It is with great pleasure that Mathew, Stuart, Mark, Rob and I announce that the mesh conference 2007 is now open for business.
What’s mesh? It’s a two-day conference in Toronto that endeavors to answer the question “What’s next online?” This is our second year and we sold out last year to a crowd of 400.
We try to answer that question by talking about how the internet is disrupting four streams: media, society, marketing and business. Our way will be illuminated by Michael Arrington of TechCrunch, Robert Edelman of Edelman Public Relations, Jim Buckmaster of Craig’s List, Tom Williams of GiveMeaning and Austin Hill of Gifter, all of whom will be joining us for keynote conversations. We’ll be releasing more about our other speakers and the topics and panels over the coming weeks.
A number of people have asked me to fill them in when event goes live…so I’m telling you now. I’ll add this too, we want you to be there and given the interest we have received prior to today, I’m guessing we will sell out well before the event. So please buy your tickets now if you want to come.
So, there it is. Please visit the site and come join the conversation.
On a side note, I don’t think I could have possibly imagined how much I could learn or how much fun I could have by being a part of this group. Mathew, Rob, Stuart and Mark – thank you very much. I would also like to thank our sponsors who make it possible to bring in such wonderful speakers. I can’t wait for May 30/31.
As posted on the FreshBooks Blog (there are some comments there too):
Sometimes I see things I just don’t believe in. Here’s an example.
A recent Fortune Magazine article describes how Dov Charney, the founder and CEO of American Apparel, raised money through a SPAC. SPACs are shell companies that raise hundreds of millions in equity and go public. Once public they wait for an opportunity and once they find one, they put their equity to work. Since going public is such a painful process with Sarbanes Oxley and all the other red tape, SPACs are attractive to entrepreneurs as a quick way to raise big capital.
Here’s my thing: I just don’t believe in SPACs. Time may prove me wrong, and if that’s the case, so be it.
American Apparel is an interesting company who has grown very quickly. They do untraditional things like manufacture all their garments in the US, which in these times of outsourcing, I applaud them for. That said, SPACs seem like soulless entities to me. What are the odds they share the business values of the people at American Apparel? Slim to none I’d say. What if the dark clouds come when you have an investor like that? Wouldn’t be pretty I suspect.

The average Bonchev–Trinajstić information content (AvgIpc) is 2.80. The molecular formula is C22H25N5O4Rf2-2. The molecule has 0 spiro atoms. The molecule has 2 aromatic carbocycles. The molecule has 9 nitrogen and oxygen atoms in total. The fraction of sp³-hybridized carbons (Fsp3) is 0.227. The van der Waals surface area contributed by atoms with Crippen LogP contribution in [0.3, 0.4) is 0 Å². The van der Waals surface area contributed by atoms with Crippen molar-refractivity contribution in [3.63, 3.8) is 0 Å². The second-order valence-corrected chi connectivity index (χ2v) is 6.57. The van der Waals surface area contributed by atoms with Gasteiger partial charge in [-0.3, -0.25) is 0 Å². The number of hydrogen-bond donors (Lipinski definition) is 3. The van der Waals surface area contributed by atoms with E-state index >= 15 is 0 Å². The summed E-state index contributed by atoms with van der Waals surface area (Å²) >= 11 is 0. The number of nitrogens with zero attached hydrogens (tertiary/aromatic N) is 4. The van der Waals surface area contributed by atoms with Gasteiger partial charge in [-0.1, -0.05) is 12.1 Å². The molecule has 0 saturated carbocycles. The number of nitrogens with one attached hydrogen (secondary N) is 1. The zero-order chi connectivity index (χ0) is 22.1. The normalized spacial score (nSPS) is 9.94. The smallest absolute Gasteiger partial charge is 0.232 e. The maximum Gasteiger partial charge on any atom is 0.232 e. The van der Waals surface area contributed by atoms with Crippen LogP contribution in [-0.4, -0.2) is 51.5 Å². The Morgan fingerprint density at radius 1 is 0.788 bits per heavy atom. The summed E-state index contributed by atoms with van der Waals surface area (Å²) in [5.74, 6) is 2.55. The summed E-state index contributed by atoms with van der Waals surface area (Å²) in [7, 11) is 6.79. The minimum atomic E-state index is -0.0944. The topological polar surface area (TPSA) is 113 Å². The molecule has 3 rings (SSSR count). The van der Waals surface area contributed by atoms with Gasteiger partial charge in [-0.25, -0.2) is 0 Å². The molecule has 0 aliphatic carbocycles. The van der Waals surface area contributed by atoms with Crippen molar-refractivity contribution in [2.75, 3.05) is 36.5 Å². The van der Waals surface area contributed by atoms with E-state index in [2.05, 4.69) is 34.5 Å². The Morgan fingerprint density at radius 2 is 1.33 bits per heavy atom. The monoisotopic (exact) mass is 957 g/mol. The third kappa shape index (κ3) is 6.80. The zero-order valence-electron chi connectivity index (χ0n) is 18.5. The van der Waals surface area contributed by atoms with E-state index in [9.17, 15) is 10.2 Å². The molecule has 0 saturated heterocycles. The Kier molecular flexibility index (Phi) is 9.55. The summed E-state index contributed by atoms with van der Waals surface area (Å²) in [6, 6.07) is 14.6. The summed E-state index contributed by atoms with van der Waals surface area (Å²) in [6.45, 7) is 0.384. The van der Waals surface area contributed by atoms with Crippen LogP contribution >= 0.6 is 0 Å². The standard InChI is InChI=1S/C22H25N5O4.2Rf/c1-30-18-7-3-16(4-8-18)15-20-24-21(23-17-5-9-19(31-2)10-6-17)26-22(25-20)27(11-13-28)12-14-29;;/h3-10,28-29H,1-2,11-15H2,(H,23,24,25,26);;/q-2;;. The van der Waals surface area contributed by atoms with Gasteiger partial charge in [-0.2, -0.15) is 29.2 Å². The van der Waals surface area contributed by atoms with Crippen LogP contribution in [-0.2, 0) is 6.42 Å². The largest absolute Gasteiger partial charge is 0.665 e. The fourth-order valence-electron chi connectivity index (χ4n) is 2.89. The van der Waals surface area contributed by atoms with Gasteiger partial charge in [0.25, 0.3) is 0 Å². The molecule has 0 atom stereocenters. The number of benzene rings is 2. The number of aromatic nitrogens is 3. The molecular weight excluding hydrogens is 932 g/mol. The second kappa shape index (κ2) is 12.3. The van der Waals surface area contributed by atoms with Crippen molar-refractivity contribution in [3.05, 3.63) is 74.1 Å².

Time will tell. Let’s give it 5-10 years. Standing here today, American Apparel’s decision to take investment from a SPAC seems like folly to me.
SPACs remind me of something we recently went through up here in Canada – income trusts. Income trusts were all the rage in Canada in recent years, and with all due respect to those who believed that simply by converting to an income trust corporations could simply side-step income taxes, you were fools.
Things that sound too good to be true, usually are too good to be true. Other things like SPACs, they fall into the category of things I just don’t believe in.
With mesh just around the corner, I’ve got conferences on the brain.
Most of the content you read about conferences is how to plan one. Here is an excellent post with tips on “How to Attend a Conference“.
Hat tip to the author, Matt Homann.
I wrote an article for ThinkVitamin entitled, “How to Name a Company“. It made it’s way onto techmeme today and it’s got a about 40 comments so far…have a look if you are looking at naming a product or a company.
From the FreshBooks Blog:
Largely thanks to the efforts of David Crow, over the past 12 months new life has been breathed into the Toronto technology community. Popular “unconference” type events that are free to attend (such as BarCamp and DemoCamp) have drawn developers, designers, marketers and entrepreneurs out of the woodwork. I’d like to take a second and recognize some standout companies that have been born of Toronto and surrounding areas over the last 24 months.
ConceptShare – launched about three Months ago, my favourite service of 2006 is ConceptShare. It was founded by a three person team based out of Sudbury Ontario and the service is a FANTASTIC way for teams to collaborate on visual designs.
B5Media – B5 is a blog network – a new media company with over 2 million unique visitors a month. My friend Mark Evans left the National Post to pursue this opportunity as COO. I was looking at their site yesterday and they have over 14 verticals advertisers can place their content. If you are an advertiser or marketer, or if you are an aspiring blogger looking to earn some revenue, check them out.
Shopify – based in Ottawa, Shopify is an on demand shopping cart service. The technology behind the service is simple and quick to use and the layouts and designs are gorgeous. If you are looking to sell something online – or test if selling something online will work – you can get started quickly and effectively with Shopify.
Nuvvo – Ever wanted to teach a class on something, but you could not figure how to find students? Look no further than Nuvvo. You can prepare, manage and teach courses using Nuvvo – as well as collect payment. The couple behind the product are an exciting pair of technologists who I’m willing to bet you will hear from for years to come.
BubbleShare – run by serial entrepreneur Albert Lai, and recently sold for several million dollars, BubbleShare is one fantastic photo sharing service. I wrote it up here.
Next Monday is DemoCamp12 and I expect there will be 150 or more people in attendance to hear all about BubbleShare 2.0 and annual updates from several of the companies above. If you are in the area, sign up and join us.